Two diverse stories this week. The first is Trombul has Fallen by Dale Carrothers, from Afterburn SF. Afterburn publish "action oriented" SF according to their submissions guidlines, are currently publishing a story every fortnight. This story is set shortly after the fall of a despot of a rather Eastern European flavour. A couple of elements clue us in that this is set in the near future, but the story of tyrants and their cruelty and vanity is a timeless one.
Carrothers shows a good eye for a dramatic incident, and the story packs a strong emotional punch is quite exciting. It's a rather trad style of story, hinging to an extent on telepathic powers which are kind of out of style compared to old days of Slan and Foundation, or the work of Philip K Dick and Alfred Bester, where telepathy was treated as a plausible, even inevitable development.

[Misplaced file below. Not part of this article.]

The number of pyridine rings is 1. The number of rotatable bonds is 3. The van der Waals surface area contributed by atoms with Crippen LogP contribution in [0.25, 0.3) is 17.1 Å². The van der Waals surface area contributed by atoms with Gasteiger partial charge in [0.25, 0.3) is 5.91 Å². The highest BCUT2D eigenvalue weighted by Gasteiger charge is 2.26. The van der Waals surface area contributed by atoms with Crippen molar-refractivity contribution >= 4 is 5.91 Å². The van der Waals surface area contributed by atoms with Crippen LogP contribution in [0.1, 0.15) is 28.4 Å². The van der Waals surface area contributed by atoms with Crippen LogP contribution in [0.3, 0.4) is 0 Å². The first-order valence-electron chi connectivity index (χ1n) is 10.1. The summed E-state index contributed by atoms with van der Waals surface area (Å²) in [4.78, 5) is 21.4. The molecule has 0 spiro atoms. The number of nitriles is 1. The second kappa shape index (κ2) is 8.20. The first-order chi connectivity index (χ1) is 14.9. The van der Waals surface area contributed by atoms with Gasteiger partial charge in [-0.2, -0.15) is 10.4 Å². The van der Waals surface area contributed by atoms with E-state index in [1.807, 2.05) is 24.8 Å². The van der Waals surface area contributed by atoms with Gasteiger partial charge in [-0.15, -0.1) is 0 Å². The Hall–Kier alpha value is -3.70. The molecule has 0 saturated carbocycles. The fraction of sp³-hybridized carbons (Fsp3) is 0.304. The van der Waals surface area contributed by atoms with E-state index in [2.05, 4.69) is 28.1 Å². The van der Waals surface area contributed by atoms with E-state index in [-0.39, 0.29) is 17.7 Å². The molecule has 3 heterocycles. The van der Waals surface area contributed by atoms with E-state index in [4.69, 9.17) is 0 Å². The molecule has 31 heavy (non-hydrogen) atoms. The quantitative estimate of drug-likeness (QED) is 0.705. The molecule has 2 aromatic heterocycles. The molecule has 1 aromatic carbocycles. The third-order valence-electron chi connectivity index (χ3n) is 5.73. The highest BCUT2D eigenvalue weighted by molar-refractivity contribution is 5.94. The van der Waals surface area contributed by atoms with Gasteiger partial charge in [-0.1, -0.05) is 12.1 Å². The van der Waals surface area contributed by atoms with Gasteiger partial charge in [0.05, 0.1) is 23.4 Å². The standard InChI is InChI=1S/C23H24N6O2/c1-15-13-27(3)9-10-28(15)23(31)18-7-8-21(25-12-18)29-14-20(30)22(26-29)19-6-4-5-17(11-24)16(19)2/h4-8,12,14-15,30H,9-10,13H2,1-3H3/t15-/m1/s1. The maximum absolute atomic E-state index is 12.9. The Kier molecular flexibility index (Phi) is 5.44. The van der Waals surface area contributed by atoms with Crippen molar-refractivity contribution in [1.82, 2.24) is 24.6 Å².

Next up from Serendipity, which appears to be closed now, but Bishop Patteson's Crocodiles by Lavie Tidhar is part of the final issue "best of " round up. I met Lavie a few times while he was living in London at SF related gigs, and one time snuck him into the London launch of Stephen king's Lisey's Story a few years back. He's a good chap, and I've previously reviewed his novella An Occupation of Angels, which is also worth a look.
I was interested in this one by Lavie's use of pidgin, which features prominentily in the middle section of my current novel. Lavie doesn't write the whole story in pidgin - which would be a struggle to read and a near herculean task to write! - but drops in smatterings of it here and there. It has a slightly unworldy narrative voice, but Lavie is sensitive enough to prevent it sliding into a parody. The narrator tells his story in his own voice, gentle, perceptive and convincing.